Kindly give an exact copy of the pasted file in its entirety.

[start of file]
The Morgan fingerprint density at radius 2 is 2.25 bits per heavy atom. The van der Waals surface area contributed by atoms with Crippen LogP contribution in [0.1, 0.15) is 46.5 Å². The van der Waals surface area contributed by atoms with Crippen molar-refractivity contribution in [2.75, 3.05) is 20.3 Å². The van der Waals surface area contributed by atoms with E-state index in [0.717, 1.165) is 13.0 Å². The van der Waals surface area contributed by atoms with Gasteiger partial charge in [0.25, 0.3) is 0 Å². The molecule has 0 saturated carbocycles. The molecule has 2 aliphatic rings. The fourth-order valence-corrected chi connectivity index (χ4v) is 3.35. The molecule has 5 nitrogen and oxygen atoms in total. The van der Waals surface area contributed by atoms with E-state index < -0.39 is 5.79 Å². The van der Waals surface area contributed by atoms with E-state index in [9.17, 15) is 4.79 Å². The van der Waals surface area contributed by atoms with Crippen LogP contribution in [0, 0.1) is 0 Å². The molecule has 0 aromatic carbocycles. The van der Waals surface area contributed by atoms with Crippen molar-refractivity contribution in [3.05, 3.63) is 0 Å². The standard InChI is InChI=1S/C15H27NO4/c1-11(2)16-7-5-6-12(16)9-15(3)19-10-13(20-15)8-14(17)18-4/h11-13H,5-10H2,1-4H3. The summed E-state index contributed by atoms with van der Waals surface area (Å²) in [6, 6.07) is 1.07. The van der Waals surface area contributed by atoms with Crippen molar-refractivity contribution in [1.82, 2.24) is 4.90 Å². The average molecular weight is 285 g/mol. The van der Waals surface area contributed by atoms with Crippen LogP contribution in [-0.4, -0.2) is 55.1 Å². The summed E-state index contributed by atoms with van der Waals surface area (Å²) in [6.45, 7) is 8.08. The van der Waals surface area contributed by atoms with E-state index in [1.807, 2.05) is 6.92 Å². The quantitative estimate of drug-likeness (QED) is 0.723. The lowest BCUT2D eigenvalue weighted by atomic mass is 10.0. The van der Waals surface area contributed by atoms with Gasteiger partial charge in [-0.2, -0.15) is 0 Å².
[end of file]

The Morgan fingerprint density at radius 2 is 2.25 bits per heavy atom. The van der Waals surface area contributed by atoms with Crippen LogP contribution in [0.1, 0.15) is 46.5 Å². The van der Waals surface area contributed by atoms with Crippen molar-refractivity contribution in [2.75, 3.05) is 20.3 Å². The van der Waals surface area contributed by atoms with E-state index in [0.717, 1.165) is 13.0 Å². The van der Waals surface area contributed by atoms with Gasteiger partial charge in [0.25, 0.3) is 0 Å². The molecule has 0 saturated carbocycles. The molecule has 2 aliphatic rings. The fourth-order valence-corrected chi connectivity index (χ4v) is 3.35. The molecule has 5 nitrogen and oxygen atoms in total. The van der Waals surface area contributed by atoms with E-state index < -0.39 is 5.79 Å². The van der Waals surface area contributed by atoms with E-state index in [9.17, 15) is 4.79 Å². The van der Waals surface area contributed by atoms with Crippen LogP contribution in [0, 0.1) is 0 Å². The molecule has 0 aromatic carbocycles. The van der Waals surface area contributed by atoms with Crippen molar-refractivity contribution in [3.05, 3.63) is 0 Å². The standard InChI is InChI=1S/C15H27NO4/c1-11(2)16-7-5-6-12(16)9-15(3)19-10-13(20-15)8-14(17)18-4/h11-13H,5-10H2,1-4H3. The summed E-state index contributed by atoms with van der Waals surface area (Å²) in [6, 6.07) is 1.07. The van der Waals surface area contributed by atoms with Crippen molar-refractivity contribution in [1.82, 2.24) is 4.90 Å². The average molecular weight is 285 g/mol. The van der Waals surface area contributed by atoms with Crippen LogP contribution in [-0.4, -0.2) is 55.1 Å². The summed E-state index contributed by atoms with van der Waals surface area (Å²) in [6.45, 7) is 8.08. The van der Waals surface area contributed by atoms with E-state index in [1.807, 2.05) is 6.92 Å². The quantitative estimate of drug-likeness (QED) is 0.723. The lowest BCUT2D eigenvalue weighted by atomic mass is 10.0. The van der Waals surface area contributed by atoms with Gasteiger partial charge in [-0.2, -0.15) is 0 Å².